Is it normal to gauge every decision on whether or not we would find it acceptable if our children were acting the same way? When I find myself getting bent out of shape over something, I simply ask myself, "How would you feel if your son were reacting the same way to a similar circumstance?"
Its become not just about being proud of myself, but being someone I not only want my son to be proud of, but someone he would be proud to emulate. Isn't it strange how we grow up seeking our fathers approval, and then raise children that we hope are also proud of us? Its a cycle that continues from generation to generation, from father to son, and so on and so on.
I've already started noticing the differences in my personality since finding out about impending fatherhood. He's not here quite yet, but here's what I've learned so far:
- Our son will fill up a diaper, whether I enjoy the smell of excrement in the morning or not. He doesn't need to adjust, I need to.
- They say 93% of communication is non-verbal. Well that's not going to cut it considering 100% of their communication is non-verbal early on. I've learned how to voice my opinion well, but acting out opinions in a game of baby charades is going to be a new experience.
- Mom is always right. Enough said.
- My role is ever evolving. There will be times when I need to play housekeeper, and times when I need to be the "boss", still second to Mom, but a boss nonetheless. Being flexible is key.
- Being stupid is also ok. If I need to put face paint on, bark like a dog, or dress up like Santa, than thats the breaks. Being stupid for our sons enjoyment? Priceless.
- Sleep is overrated. I don't sleep much to begin with, which should help once baby makes landfall. I'm being told I will have a new found respect for sleep once the baby is here. We'll see.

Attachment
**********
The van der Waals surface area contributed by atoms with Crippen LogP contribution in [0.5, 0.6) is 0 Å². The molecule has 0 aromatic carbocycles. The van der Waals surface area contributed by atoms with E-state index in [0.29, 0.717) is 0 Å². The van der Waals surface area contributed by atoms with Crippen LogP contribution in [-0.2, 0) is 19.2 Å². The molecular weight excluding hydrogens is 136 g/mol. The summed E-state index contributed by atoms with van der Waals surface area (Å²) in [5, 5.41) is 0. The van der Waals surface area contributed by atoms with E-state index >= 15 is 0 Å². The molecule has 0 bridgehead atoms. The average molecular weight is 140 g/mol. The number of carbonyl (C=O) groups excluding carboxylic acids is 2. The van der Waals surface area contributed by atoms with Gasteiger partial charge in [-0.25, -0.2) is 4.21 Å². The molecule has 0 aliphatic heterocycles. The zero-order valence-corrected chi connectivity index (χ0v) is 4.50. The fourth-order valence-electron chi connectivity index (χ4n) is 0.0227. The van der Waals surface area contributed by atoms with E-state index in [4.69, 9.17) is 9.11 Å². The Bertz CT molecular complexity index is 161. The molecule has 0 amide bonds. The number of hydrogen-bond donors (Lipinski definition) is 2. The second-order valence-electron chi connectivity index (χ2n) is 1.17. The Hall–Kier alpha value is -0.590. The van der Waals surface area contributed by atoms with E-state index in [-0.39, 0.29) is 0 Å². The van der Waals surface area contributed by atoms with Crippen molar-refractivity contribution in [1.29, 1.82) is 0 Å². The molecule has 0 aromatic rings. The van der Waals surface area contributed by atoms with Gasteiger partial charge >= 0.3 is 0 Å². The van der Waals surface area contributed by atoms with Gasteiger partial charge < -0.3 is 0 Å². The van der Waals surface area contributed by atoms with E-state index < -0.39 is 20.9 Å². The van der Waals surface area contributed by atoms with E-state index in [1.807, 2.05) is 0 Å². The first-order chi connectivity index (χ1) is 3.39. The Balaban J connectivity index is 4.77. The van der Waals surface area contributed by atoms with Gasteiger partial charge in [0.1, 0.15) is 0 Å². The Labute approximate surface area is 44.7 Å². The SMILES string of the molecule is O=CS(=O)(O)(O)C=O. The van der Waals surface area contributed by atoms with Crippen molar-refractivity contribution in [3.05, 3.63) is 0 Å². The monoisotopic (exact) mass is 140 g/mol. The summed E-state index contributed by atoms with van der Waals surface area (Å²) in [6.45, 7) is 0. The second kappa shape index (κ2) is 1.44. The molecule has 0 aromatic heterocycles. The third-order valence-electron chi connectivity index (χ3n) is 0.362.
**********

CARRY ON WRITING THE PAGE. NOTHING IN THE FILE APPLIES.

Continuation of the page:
- Being a "Stay At Home CEO" is going to be a huge advantage, with some disadvantages, all at once.
- Mom is always right. Worth repeating.
- There will probably be a day where baby, Mom and dog are all crying, upset, and hungry. My mission, which I've already accepted, is to be the cooler head. Its my job to put one to bed, sooth another, and feed the remaining......in no particular order.
- Its possible to read everything about fatherhood, and know absolutely nothing, yet feel excited about it at the same time.
I still remember the first time I felt the baby kicking......well, not exactly kicking. I've been feeling flutters for weeks, and the butterflies are in a frenzy for sure. Its almost like interviewing for a job that you've already been hired for, that you're not entirely sure if your suited or prepared for. You're grateful for the job, couldn't imagine not having it, but know there will be moments when you question your ability. But the best approach - jump in head first, mom in one hand, baby in the other. If this isn't "On-The-Job Training" I don't know what is.